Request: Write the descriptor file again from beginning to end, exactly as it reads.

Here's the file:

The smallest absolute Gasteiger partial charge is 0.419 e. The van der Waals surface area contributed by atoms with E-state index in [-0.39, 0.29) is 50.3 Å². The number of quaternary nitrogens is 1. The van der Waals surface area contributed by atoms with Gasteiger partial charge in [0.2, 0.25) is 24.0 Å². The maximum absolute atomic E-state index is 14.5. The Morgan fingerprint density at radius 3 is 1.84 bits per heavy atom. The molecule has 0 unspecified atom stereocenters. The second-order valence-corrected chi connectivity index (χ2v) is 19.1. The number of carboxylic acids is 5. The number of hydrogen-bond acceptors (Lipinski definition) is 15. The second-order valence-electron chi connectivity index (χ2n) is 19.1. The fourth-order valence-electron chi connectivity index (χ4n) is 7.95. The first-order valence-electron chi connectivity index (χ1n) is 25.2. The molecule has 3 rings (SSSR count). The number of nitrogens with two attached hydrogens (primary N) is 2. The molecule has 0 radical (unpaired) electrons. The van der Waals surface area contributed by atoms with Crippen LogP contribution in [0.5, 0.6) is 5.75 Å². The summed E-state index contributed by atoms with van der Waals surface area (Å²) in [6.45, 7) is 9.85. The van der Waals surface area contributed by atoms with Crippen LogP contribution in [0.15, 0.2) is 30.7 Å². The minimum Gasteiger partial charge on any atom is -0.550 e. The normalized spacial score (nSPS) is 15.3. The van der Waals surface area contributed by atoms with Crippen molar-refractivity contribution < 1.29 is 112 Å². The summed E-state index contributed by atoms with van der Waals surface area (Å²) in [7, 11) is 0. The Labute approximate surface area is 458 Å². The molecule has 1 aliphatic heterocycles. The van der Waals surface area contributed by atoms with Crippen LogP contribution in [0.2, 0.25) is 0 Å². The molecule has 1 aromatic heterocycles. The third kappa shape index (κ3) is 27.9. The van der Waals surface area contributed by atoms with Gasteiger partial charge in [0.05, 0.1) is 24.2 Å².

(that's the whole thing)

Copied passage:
The smallest absolute Gasteiger partial charge is 0.419 e. The van der Waals surface area contributed by atoms with E-state index in [-0.39, 0.29) is 50.3 Å². The number of quaternary nitrogens is 1. The van der Waals surface area contributed by atoms with Gasteiger partial charge in [0.2, 0.25) is 24.0 Å². The maximum absolute atomic E-state index is 14.5. The Morgan fingerprint density at radius 3 is 1.84 bits per heavy atom. The molecule has 0 unspecified atom stereocenters. The second-order valence-corrected chi connectivity index (χ2v) is 19.1. The number of carboxylic acids is 5. The number of hydrogen-bond acceptors (Lipinski definition) is 15. The second-order valence-electron chi connectivity index (χ2n) is 19.1. The fourth-order valence-electron chi connectivity index (χ4n) is 7.95. The first-order valence-electron chi connectivity index (χ1n) is 25.2. The molecule has 3 rings (SSSR count). The number of nitrogens with two attached hydrogens (primary N) is 2. The molecule has 0 radical (unpaired) electrons. The van der Waals surface area contributed by atoms with Crippen LogP contribution in [0.5, 0.6) is 5.75 Å². The summed E-state index contributed by atoms with van der Waals surface area (Å²) in [6.45, 7) is 9.85. The van der Waals surface area contributed by atoms with Crippen LogP contribution in [0.15, 0.2) is 30.7 Å². The minimum Gasteiger partial charge on any atom is -0.550 e. The normalized spacial score (nSPS) is 15.3. The van der Waals surface area contributed by atoms with Crippen molar-refractivity contribution < 1.29 is 112 Å². The summed E-state index contributed by atoms with van der Waals surface area (Å²) in [7, 11) is 0. The Labute approximate surface area is 458 Å². The molecule has 1 aliphatic heterocycles. The van der Waals surface area contributed by atoms with Crippen LogP contribution in [0.2, 0.25) is 0 Å². The molecule has 1 aromatic heterocycles. The third kappa shape index (κ3) is 27.9. The van der Waals surface area contributed by atoms with Gasteiger partial charge in [0.05, 0.1) is 24.2 Å².